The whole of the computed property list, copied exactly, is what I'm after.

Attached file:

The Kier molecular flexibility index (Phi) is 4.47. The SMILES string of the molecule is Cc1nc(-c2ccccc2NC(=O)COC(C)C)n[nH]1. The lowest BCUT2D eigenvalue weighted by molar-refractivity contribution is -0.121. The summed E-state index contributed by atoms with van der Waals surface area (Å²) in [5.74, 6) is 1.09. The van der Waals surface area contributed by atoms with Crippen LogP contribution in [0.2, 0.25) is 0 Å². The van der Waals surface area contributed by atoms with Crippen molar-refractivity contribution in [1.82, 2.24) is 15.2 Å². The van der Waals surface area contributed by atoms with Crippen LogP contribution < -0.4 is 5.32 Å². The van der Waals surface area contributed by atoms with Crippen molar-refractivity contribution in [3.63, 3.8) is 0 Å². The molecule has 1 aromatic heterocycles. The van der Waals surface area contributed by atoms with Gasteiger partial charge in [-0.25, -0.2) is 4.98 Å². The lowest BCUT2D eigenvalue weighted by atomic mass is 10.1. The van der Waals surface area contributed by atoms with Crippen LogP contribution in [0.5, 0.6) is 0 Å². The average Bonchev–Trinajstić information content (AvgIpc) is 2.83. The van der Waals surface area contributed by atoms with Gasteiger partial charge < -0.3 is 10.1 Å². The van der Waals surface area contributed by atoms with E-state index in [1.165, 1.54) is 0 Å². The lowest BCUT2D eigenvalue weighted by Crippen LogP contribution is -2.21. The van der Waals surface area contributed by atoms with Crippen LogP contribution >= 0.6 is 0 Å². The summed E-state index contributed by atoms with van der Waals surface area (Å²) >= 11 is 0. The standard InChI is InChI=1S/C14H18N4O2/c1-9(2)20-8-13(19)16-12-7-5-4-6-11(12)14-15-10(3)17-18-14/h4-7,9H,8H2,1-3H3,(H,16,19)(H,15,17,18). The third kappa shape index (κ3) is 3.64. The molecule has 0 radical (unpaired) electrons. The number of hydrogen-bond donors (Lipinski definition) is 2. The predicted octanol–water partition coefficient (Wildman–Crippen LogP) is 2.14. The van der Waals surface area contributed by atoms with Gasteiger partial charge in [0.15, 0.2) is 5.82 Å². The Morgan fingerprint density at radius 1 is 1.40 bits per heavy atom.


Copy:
The Kier molecular flexibility index (Phi) is 4.47. The SMILES string of the molecule is Cc1nc(-c2ccccc2NC(=O)COC(C)C)n[nH]1. The lowest BCUT2D eigenvalue weighted by molar-refractivity contribution is -0.121. The summed E-state index contributed by atoms with van der Waals surface area (Å²) in [5.74, 6) is 1.09. The van der Waals surface area contributed by atoms with Crippen LogP contribution in [0.2, 0.25) is 0 Å². The van der Waals surface area contributed by atoms with Crippen molar-refractivity contribution in [1.82, 2.24) is 15.2 Å². The van der Waals surface area contributed by atoms with Crippen LogP contribution < -0.4 is 5.32 Å². The van der Waals surface area contributed by atoms with Crippen molar-refractivity contribution in [3.63, 3.8) is 0 Å². The molecule has 1 aromatic heterocycles. The van der Waals surface area contributed by atoms with Gasteiger partial charge in [-0.25, -0.2) is 4.98 Å². The lowest BCUT2D eigenvalue weighted by atomic mass is 10.1. The van der Waals surface area contributed by atoms with Crippen LogP contribution in [0.5, 0.6) is 0 Å². The average Bonchev–Trinajstić information content (AvgIpc) is 2.83. The van der Waals surface area contributed by atoms with Gasteiger partial charge < -0.3 is 10.1 Å². The van der Waals surface area contributed by atoms with E-state index in [1.165, 1.54) is 0 Å². The lowest BCUT2D eigenvalue weighted by Crippen LogP contribution is -2.21. The van der Waals surface area contributed by atoms with Crippen LogP contribution >= 0.6 is 0 Å². The summed E-state index contributed by atoms with van der Waals surface area (Å²) >= 11 is 0. The standard InChI is InChI=1S/C14H18N4O2/c1-9(2)20-8-13(19)16-12-7-5-4-6-11(12)14-15-10(3)17-18-14/h4-7,9H,8H2,1-3H3,(H,16,19)(H,15,17,18). The third kappa shape index (κ3) is 3.64. The molecule has 0 radical (unpaired) electrons. The number of hydrogen-bond donors (Lipinski definition) is 2. The predicted octanol–water partition coefficient (Wildman–Crippen LogP) is 2.14. The van der Waals surface area contributed by atoms with Gasteiger partial charge in [0.15, 0.2) is 5.82 Å². The Morgan fingerprint density at radius 1 is 1.40 bits per heavy atom.